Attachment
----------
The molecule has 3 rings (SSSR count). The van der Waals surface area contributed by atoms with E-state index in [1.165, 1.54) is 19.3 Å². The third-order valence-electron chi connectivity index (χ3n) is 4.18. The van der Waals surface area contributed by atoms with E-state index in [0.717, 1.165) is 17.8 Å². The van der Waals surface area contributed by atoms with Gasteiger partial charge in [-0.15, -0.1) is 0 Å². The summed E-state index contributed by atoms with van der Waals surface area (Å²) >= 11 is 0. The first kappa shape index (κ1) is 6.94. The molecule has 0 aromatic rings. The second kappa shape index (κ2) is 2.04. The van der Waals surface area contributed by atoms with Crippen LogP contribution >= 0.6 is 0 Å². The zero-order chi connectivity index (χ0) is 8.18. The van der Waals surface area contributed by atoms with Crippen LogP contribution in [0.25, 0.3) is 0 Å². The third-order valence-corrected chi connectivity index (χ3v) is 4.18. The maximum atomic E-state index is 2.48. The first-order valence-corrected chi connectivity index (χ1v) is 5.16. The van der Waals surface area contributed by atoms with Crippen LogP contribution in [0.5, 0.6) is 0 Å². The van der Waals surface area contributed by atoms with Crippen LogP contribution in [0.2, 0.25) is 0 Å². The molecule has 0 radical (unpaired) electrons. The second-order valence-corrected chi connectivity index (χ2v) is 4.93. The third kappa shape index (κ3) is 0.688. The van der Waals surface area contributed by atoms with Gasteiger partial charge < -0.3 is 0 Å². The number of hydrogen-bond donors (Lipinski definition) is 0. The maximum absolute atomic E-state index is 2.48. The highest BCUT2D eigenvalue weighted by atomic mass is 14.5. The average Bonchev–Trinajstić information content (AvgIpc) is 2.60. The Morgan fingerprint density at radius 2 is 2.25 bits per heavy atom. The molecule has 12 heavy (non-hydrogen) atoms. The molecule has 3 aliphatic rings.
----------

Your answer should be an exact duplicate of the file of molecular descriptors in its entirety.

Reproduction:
The molecule has 3 rings (SSSR count). The van der Waals surface area contributed by atoms with E-state index in [1.165, 1.54) is 19.3 Å². The third-order valence-electron chi connectivity index (χ3n) is 4.18. The van der Waals surface area contributed by atoms with E-state index in [0.717, 1.165) is 17.8 Å². The van der Waals surface area contributed by atoms with Gasteiger partial charge in [-0.15, -0.1) is 0 Å². The summed E-state index contributed by atoms with van der Waals surface area (Å²) >= 11 is 0. The first kappa shape index (κ1) is 6.94. The molecule has 0 aromatic rings. The second kappa shape index (κ2) is 2.04. The van der Waals surface area contributed by atoms with Crippen LogP contribution >= 0.6 is 0 Å². The zero-order chi connectivity index (χ0) is 8.18. The van der Waals surface area contributed by atoms with Crippen LogP contribution in [0.25, 0.3) is 0 Å². The third-order valence-corrected chi connectivity index (χ3v) is 4.18. The maximum atomic E-state index is 2.48. The first-order valence-corrected chi connectivity index (χ1v) is 5.16. The van der Waals surface area contributed by atoms with Crippen LogP contribution in [0.5, 0.6) is 0 Å². The van der Waals surface area contributed by atoms with Crippen LogP contribution in [0.2, 0.25) is 0 Å². The molecule has 0 radical (unpaired) electrons. The second-order valence-corrected chi connectivity index (χ2v) is 4.93. The third kappa shape index (κ3) is 0.688. The van der Waals surface area contributed by atoms with Gasteiger partial charge < -0.3 is 0 Å². The number of hydrogen-bond donors (Lipinski definition) is 0. The maximum absolute atomic E-state index is 2.48. The highest BCUT2D eigenvalue weighted by atomic mass is 14.5. The average Bonchev–Trinajstić information content (AvgIpc) is 2.60. The Morgan fingerprint density at radius 2 is 2.25 bits per heavy atom. The molecule has 12 heavy (non-hydrogen) atoms. The molecule has 3 aliphatic rings.